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Wozniacki, del Potro ease into China Open final
By sportswriters Spencer Musick and Michael Butterworth
BEIJING, Oct. 6 -- The semifinals of the ongoing China Open saw the last remaining home favorite crashing out and mixed results for the other top seeds remaining in the draw.
Chinese No. 1 Wang Qiang bid her home tournament goodbye here on Saturday in a straight-set loss to world No. 2 Caroline Wozniacki: 6-1, 6-3.
Wang, who had been helped by a slew of unforced errors from her opponent in the quarterfinal against Arnya Sabalenka, found herself coughing them out at an even more alarming pace today.
Wang's shooting down the line from the backhand side kept going a bit too deep, with her shots hitting just the wrong side of the baseline, giving Wozniacki the easy holds early on that allowed her to establish a commanding lead and run away with the first set.
Wang committed 21 unforced errors (including 15 in the opening five games alone) to only as many winners on the way to dropping the first.
Wang showed a few glimmers of hope in the second, but overall things were not much better. Despite breaking the Dane once, Wang never saved any of her own break points and committed twenty more unforced errors on her way out the door.
Wozniacki will play Anastasija Sevastova in the final, after the Latvian beat an out-of-sorts Naomi Osaka 6-4, 6-4 earlier today to claim a place in her first career Premier final.
Having begun very poorly in her quarterfinal against China's Zhang Shuai, Osaka made a slightly better start this time, as both players traded blows in an even contest.
But things started to unravel for the Japanese as she failed to convert two break points at 3-2 up. This seemed to affect her next game, as Sevastova broke Osaka's serve to take the initiative in the set.
Osaka suffered from inconsistency, with 19 unforced errors in the first set to just seven from Sevastova. The big-serving Latvian also delivered six aces on her way to closing out the set in 47 minutes.
Osaka seemed to be struggling to find her range, notably firing wide on Sevastova's game point at 2-2 to hand the Latvian her first break of the set.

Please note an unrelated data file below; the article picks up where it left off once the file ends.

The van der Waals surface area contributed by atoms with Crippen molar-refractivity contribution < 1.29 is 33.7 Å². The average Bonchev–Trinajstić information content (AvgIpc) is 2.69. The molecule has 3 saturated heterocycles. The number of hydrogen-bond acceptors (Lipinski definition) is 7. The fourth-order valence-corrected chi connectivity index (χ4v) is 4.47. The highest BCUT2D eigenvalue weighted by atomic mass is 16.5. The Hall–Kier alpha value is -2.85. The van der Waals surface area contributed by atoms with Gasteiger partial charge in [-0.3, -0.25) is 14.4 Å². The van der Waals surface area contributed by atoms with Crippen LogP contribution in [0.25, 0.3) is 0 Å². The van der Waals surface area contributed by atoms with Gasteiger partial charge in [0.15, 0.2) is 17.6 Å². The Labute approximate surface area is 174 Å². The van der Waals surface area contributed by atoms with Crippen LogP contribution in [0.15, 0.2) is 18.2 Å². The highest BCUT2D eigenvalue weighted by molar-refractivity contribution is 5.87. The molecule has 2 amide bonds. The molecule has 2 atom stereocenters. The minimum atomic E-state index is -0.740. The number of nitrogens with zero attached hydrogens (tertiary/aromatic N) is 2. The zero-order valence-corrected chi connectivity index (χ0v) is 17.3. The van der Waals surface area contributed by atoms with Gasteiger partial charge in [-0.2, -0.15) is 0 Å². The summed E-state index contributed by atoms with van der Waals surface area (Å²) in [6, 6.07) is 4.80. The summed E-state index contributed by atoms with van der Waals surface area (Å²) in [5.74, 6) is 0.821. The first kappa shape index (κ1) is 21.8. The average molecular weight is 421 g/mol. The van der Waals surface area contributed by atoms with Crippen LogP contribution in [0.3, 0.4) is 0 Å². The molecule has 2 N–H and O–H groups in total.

The Japanese did not look confident on court, and her inconsistent shotmaking may have been down to a niggling injury, as she received lengthy treatment on her lower back during the changeover at 4-3 down. By contrast, Sevastova appeared comfortable and eager to continue with proceedings.
"[My back] started getting worse towards the end of the first set, but it's been bothering me since the beginning of the tournament," said Osaka after the match. "I'm happy I was able to get this far."
At first it appeared as if Osaka's treatment had done her good, as the Japanese rallied to win her first break point of the set to tie the scores at 4-4.
But Sevastova immediately broke back in the following game, and a missed forehand return from Osaka at match point sealed the victory for the Latvian in one hour 31 minutes.
In women's doubles, Xu Yifan ensured that there would be some Chinese representation in Sunday's finals, after she and teammate Gabriela Dabrowski defeated Lucie Hradecka and Ekaterina Makarova 6-3, 6-2.
Xu/Dabrowski didn't get off to the best of starts, losing their first service game as Hradecka/Makarova took a 2-0 lead. But they bounced back from those inauspicious beginnings to break serve twice and take the next five games to close out the first set 6-3 in just over half an hour.
It was a similar story in the second set, as Xu/Dabrowski twice broke Hradecka/Makarova and held their nerve on their return games to seal their win with minimal fuss.
Xu/Dabrowski will face Andrea Sestini Hlavackova and Barbora Strycova in the final, after the Czech duo defeated Elise Mertens and Demi Schuurs 6-0, 7-5.
After having lost to Mertens/Schuurs in the final of last week's Wuhan Open, Sestini Hlavackova/Strycova were out for revenge, and blew into the match like a full force gale, dishing out a 6-0 whitewash in just 23 minutes.
The second set was a much closer contest after Mertens/Schuurs finally found their range, but the Czech duo held firm to see out the set and book their place in the final.
In men's singles, world No. 16 Kyle Edmund went down to No. 34 Nikoloz Basilashvili, a player who has earned his stripes as a top-seed slayer here in Beijing after taking out world No. 2 Alexander Zevrev.
Basilashvilli showed extremely competent shooting both down the line and cross court right out of the gate. His cross-court forehand was particularly able to find its mark on return in this match.
Both players broke serve out of the gate, but then went on to hold to 6-all and force a tiebreak.
In the breaker, Basilashvilli's full use of the court won out over Edmund's baseline push. He won it 8-6.
The second set saw the Georgian storm to a three-game lead at 5-2.
Basilashvilli then almost sealed the deal at break point, but a painful unforced error at the net saw Edmund take it back to deuce with a forehand slice and go on to hold his serve.
With Basilashvilli serving for the match at 5-3, several unforced errors help Edmund break his serve and stay in the game.
But Edmund's final service game saw him send a backhand down the line miles off its mark, handing Basilashvilli the 7-6 (6), 6-4 victory in one hour, 41 minutes.
Basilashvili will play No. 1 seed Juan Martin del Potro in Sunday's final, after his semifinal opponent Fabio Fognini withdrew. Earlier in the day, the Italian had announced his withdrawal from next week's Shanghai Masters due to an ankle injury. Fognini had clearly still hoped to play his semifinal here in Beijing, though his injury ultimately proved too severe to continue.
The final day of action here at the China National Tennis Center gets underway at noon Beijing time tomorrow.